Here at WooRank, we receive a lot of link building outreach emails. Plus messages through our Help Center, Facebook and LinkedIn. All from people who want to pitch a guest blog post linking back to their site.

We get it. We do it too (although we don’t send messages on Facebook or to personal LinkedIn profiles).

Link building is important, and you can’t build links without doing some form of outreach.

But you have to do it right.

Some of these emails we get are great — we’ve built some really amazing relationships through email outreach. Many, though, aren’t so great.

They’re obviously automated form letters, sent by someone who’s never read our blog, sent by someone who has no experience in our topics, or all of the above.

In this post, we’ll cover the most common mistakes we see in the link building emails we receive here at WooRank, and what you can do to avoid them. Some of these don’t necessarily disqualify a pitch outright, but when someone has to go through dozens and dozens of emails, even a small mistake can send your pitch to the trash.

Note: We’ve modified some emails to remove any identifying information.

Pitching Irrelevant Topics

This sounds like it should be self-evident, but it’s possible that we receive more pitches for irrelevant topics than relevant ones.

Here at WooRank, our blog covers:

  • On-page SEO
  • Keyword research
  • Link building
  • Google updates and industry news
  • Mobile SEO
  • Structured data and the semantic web

Here are some topics we don’t cover on our blog:

  • Video marketing
  • Pay-per-click advertising like Google Ads or display advertising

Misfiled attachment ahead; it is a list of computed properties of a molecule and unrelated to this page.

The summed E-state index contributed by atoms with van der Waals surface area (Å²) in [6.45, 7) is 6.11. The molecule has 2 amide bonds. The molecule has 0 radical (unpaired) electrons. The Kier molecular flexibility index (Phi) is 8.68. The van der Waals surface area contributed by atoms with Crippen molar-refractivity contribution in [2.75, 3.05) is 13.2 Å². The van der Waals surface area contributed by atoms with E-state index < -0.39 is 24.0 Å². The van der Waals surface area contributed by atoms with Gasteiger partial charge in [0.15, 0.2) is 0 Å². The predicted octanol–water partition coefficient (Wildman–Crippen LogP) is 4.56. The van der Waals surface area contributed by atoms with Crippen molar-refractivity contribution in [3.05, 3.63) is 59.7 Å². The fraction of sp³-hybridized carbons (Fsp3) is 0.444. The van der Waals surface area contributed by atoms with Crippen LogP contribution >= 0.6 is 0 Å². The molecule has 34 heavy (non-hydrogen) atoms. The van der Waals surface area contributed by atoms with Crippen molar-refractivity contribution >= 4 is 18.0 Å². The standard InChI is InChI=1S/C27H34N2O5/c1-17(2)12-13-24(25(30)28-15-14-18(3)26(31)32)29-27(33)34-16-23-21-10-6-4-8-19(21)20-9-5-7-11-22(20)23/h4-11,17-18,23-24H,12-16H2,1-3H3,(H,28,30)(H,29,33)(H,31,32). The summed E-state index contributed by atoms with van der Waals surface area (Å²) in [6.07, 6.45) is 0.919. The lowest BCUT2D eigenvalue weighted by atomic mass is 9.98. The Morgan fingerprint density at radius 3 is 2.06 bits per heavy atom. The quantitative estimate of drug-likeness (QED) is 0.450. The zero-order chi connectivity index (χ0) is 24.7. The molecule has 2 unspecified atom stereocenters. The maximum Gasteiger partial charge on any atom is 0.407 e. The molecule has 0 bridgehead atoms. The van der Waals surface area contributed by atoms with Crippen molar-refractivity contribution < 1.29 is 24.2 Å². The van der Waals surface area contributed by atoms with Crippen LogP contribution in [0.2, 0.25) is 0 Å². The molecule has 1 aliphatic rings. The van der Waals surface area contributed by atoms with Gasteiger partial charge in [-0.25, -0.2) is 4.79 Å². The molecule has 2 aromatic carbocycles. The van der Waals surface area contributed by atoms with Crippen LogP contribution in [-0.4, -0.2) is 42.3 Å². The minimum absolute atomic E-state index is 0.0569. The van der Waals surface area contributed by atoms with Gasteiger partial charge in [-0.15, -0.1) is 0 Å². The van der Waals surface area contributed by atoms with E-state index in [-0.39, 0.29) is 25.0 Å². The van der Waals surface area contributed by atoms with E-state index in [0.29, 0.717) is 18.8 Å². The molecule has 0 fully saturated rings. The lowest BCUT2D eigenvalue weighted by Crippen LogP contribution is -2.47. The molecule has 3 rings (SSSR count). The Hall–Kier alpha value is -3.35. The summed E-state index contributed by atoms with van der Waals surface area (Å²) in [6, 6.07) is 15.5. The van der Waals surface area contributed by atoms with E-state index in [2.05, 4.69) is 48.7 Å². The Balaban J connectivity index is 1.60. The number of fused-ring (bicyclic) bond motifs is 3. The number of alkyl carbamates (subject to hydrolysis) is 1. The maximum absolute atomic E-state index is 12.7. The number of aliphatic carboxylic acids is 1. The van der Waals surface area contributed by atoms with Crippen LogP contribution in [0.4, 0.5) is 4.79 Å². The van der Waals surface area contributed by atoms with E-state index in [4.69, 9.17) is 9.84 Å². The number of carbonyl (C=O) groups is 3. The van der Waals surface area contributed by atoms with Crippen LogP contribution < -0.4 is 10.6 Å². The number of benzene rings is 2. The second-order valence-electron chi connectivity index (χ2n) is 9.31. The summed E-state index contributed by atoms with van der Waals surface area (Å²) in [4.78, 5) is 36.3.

• Affiliate marketing

However, every month, we receive pitches from several guest bloggers who want to write about topics that aren’t related to search engine optimization. Some of these topics make it fairly obvious they didn’t spend much time reading the content we’ve published.

Here’s a pitch we received just recently:

Outreach pitching irrelevent blog

We’ve deliberately included this email as an example of outreach mistakes because it’s actually a really great pitch. It’s actually got almost everything we look for when considering guest blogs:

  1. They tell us who they are and what they do

  2. They include a link (both in the body and in their signature) to their site so we can check them out

  3. They establish their credibility and expertise

  4. They provide a really nice summary/intro for their article

  5. They give a detailed outline of what they’ll cover

  6. They use a business email address

The only problem here is that WooRank doesn’t do video production. Even if this article is super high quality (and it probably would be, to be honest) and manages to bring in a lot of users, those users aren’t likely to engage with WooRank because we aren’t offering the service or product they need.

Offering to Beat a Dead Horse

While receiving pitches for subject matter we’d never publish can be annoying, receiving a pitch for a topic we’ve already covered a half dozen times is just as bad. This is probably the second most common outreach email mistake we see.

Here’s a pitch we received from a blogger after he had originally pitched a topic we were just about to publish:

Pitching an article already covered

Now, at first glance, this looks like a great pitch. Website audits, SEO reports and marketing analytics are at the core of WooRank’s product. So you’d think we’d be all over a guest post about "an SEO audit to boost your website rankings."

However, if you take a look at what we’ve published on our blog you’ll see that we’ve covered the topics of SEO audits pretty comprehensively.

In fact, if you search through the blog you’ll see dozens of articles about all the different aspects of SEO audits.

Sending Irrelevant Writing Samples

As you can see in the first email pitch we discussed, establishing your topical credibility in the first email is a good practice to follow. I’m not going to roll the dice and hope you know what you’re talking about while editing your first draft. To that end, sending writing samples in your first outreach email is a great idea.